We don’t have as wide a variety of butterflies in our area as I’d wish, but we have a few. These are cabbage butterflies and we have lots of them this year! I keep finding them in large groups sitting on moist earth, like where I’ve recently watered plants. This is how they drink.
This group I saw today under my new Zephyrine Drouhin rose :O)
How to Water your Butterflies
Sometimes it is hard for butterflies to find a good place to drink, especially when it is really hot and dry. You can make a butterfly watering hole really easily. I plan to make a few this weekend. All you need is a shallow dish like the saucer for a plant pot, fill it full with sand, add a few tiny stones or a handful of gravel for the butterflies to stand on, and keep the dish filled with water enough to keep the sand moist. Butterflies don’t need a soggy place, just a moist place since they need to becareful not to get their wings too wet. I’ll post a picture when I make mine.
Anyway, I just wanted to share, I thought it was pretty neat to see so many together like this :O)
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Posted in bees, chit chat, garden, tagged basil, basil seedlings, drinking, honey bees, honey-super, swamp marigolds, warre hives, water on April 14, 2009|
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I love to watch our bees drink, it’s something you don’t see everyday. Long periods of time can go by without noticing any bees at all near the water barrel and then one day you wake up to find 30-40 bees all drinking at once, and they will usually spend the next several days drinking. Peer told me that this is a good indication that they are breeding. They are hauling water back to the hive. He says that they use the water to drink and also to regulate the temperature in the hive. Here is the place that our bees like to drink.
Inside the barrel we have a piece of styrofoam which is like a raft for the bees. All those black dots on the styrofoam are bees. One thing I’ve discovered is that bees do not do very well around water, they fall in and drown really easily. They do much better with this big raft. The styrofoam is not totally flat and smooth, I picked out shallow holes in the surface so that water can well up and make little shallow ponds on the surface of the raft, then they can drink in relative safety. Here are some close-ups of the raft.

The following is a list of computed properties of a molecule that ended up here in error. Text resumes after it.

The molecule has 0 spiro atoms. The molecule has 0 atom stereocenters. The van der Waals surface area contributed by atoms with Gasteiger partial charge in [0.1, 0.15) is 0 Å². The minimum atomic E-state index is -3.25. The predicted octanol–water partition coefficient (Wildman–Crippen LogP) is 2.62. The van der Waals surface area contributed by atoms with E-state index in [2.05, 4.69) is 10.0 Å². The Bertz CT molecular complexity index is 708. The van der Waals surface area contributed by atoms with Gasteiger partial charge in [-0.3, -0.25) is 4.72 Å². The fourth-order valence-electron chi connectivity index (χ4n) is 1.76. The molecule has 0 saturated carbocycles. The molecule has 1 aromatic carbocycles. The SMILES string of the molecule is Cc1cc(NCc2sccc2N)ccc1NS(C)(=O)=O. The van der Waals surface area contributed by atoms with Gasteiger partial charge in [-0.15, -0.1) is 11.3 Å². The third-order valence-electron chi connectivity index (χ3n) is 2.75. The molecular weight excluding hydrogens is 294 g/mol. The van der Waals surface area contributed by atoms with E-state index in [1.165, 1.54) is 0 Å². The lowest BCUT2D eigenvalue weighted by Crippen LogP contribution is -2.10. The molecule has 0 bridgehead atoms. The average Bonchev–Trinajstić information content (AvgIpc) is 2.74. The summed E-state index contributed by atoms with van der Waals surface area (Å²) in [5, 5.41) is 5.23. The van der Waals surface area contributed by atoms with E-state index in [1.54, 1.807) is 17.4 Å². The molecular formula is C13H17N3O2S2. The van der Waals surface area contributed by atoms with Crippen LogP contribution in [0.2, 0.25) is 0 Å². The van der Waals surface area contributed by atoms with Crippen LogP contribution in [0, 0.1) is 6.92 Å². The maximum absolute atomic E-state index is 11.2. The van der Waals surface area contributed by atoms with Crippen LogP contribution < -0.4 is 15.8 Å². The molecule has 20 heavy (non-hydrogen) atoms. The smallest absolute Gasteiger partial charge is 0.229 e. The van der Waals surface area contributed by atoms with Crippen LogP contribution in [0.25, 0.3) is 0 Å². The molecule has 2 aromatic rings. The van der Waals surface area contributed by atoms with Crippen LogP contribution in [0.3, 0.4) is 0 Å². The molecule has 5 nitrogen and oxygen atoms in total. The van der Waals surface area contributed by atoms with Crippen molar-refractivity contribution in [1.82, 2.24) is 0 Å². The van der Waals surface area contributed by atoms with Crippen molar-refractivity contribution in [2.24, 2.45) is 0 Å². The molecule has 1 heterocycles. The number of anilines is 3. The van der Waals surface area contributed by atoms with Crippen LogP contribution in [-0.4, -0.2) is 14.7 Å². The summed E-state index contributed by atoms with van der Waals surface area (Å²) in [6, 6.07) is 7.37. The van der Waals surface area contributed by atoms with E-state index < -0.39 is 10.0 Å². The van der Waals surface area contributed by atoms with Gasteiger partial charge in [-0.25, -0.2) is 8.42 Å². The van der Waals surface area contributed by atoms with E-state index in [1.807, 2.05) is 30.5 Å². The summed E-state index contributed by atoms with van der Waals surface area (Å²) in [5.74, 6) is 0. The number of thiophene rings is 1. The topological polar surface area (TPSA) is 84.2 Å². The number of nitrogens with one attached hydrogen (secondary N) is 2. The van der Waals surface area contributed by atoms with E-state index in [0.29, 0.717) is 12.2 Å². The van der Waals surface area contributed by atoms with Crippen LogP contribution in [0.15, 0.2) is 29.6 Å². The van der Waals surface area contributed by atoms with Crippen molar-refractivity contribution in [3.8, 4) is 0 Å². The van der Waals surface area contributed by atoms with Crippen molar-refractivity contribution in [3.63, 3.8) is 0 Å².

That same raft has been in there for more than a year, they hold up well. You can see a bit of algae has developed but the bees don’t mind, there are many other places they could get water from, but they seem to prefer this spot.
We’ve got lots of stuff blooming in our area right now. The cherry trees started blooming over the weekend and that is when the beekeepers around here put the honey boxes on the hives. That’s what peer did yesterday. He also set up 2 of our Warre hives in the hope that when the bees begin to swarm that they will just move into one of the empty hives. We have a hard time catching the swarms otherwise, because the hives are surrounded by several really tall trees and of course when they swarm they go to the very top where we can’t reach them.
I forgot to tell you that we did end up losing another hive so we are down to three right now. The one that we thought was just weak was actually dead. The bees we saw going in and out were bees from the other hives raiding it.
and so that’s about it for now, I’ll leave you with a few photos…
These are my swamp marigolds, they live in the water-trough next to the barrel where the bees drink.
And this is my favorite picture from yesterday. These are my basil seedlings coming up.
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